The Code of the Woosters by P.G. Wodehouse

British TV Series 'Jeeves and Wooster' (Bertie Wooster, left, played by Hugh Laurie; Jeeves, right, played by Stephen Fry)

“Wodehouse, who adored the Pekingese breed of dog, liked to judge people on whether they were sound on Pekes. Evelyn Waugh, who like the Hitch and myself, revered the Master, judged people on how sound they are on Wodehouse,” said Stephen Fry in his eulogy of Christopher Hitchens late last year.

I’m ashamed to say that I wouldn’t be judged too highly by any of those men on that count – the name Wodehouse was only vaguely familiar as someone I knew I should know more about.

So I obediently made my way to the local library to see what they had in stock, which turned out to be one hard-cover copy of The Code of the Woosters, in the ‘large print’ section (just a little embarrassing to read on the bus).

Since then I have also come across several other Wodehouse books in the local bookstore, one of which had an endorsement printed on the cover, again from Stephen Fry (who played Bertie Wooster’s butler Jeeves in the British TV series Jeeves and Wooster based on the books): “You don’t analyse such sunlit perfection, you just bask in its warmth and splendour.” (Source)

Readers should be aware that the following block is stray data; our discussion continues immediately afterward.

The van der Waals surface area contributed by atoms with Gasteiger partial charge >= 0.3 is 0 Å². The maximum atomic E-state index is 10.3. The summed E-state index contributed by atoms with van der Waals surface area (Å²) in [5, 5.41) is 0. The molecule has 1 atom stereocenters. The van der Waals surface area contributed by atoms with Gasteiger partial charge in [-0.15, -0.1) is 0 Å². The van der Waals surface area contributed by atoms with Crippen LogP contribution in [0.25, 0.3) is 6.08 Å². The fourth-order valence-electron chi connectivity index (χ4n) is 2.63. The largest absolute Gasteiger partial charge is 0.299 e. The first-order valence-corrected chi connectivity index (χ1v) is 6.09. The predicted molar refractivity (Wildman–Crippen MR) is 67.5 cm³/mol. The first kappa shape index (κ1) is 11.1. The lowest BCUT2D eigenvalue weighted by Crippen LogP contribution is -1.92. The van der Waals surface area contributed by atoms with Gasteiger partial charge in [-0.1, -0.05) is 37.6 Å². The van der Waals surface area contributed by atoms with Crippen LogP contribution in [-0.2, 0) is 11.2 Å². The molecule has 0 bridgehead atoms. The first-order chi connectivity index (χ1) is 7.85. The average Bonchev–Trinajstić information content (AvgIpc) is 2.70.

Which I was happy to read after finishing my first Wodehouse book, but not before embarking on this blog post. Of course Jeeves’ irony and Bertie’s penchant for malapropisms had me genuinely laughing out loud. And the image of eyeballs bulging in shock, paintings brought down on the bumbling villain’s head and the overzealous yet inept policeman were all highly familiar to me – themes and characterisations which were probably, it occurred to me, pioneered by Wodehouse himself.

To finish, a confession: I sometimes embark on books from the classics shelf with a some trepidation: Will something in the old-world language, context or sense of humour be lost on me, so that I am unable to give it the appreciation it purportedly warrants? Well, I can safely say that I experienced no such problem with my first encounter with Wodehouse. It was lighthearted fun; clever, situational comedy that I will return to.

And, thanks to Fry, I’ve been let off the hook for making any further analysis.

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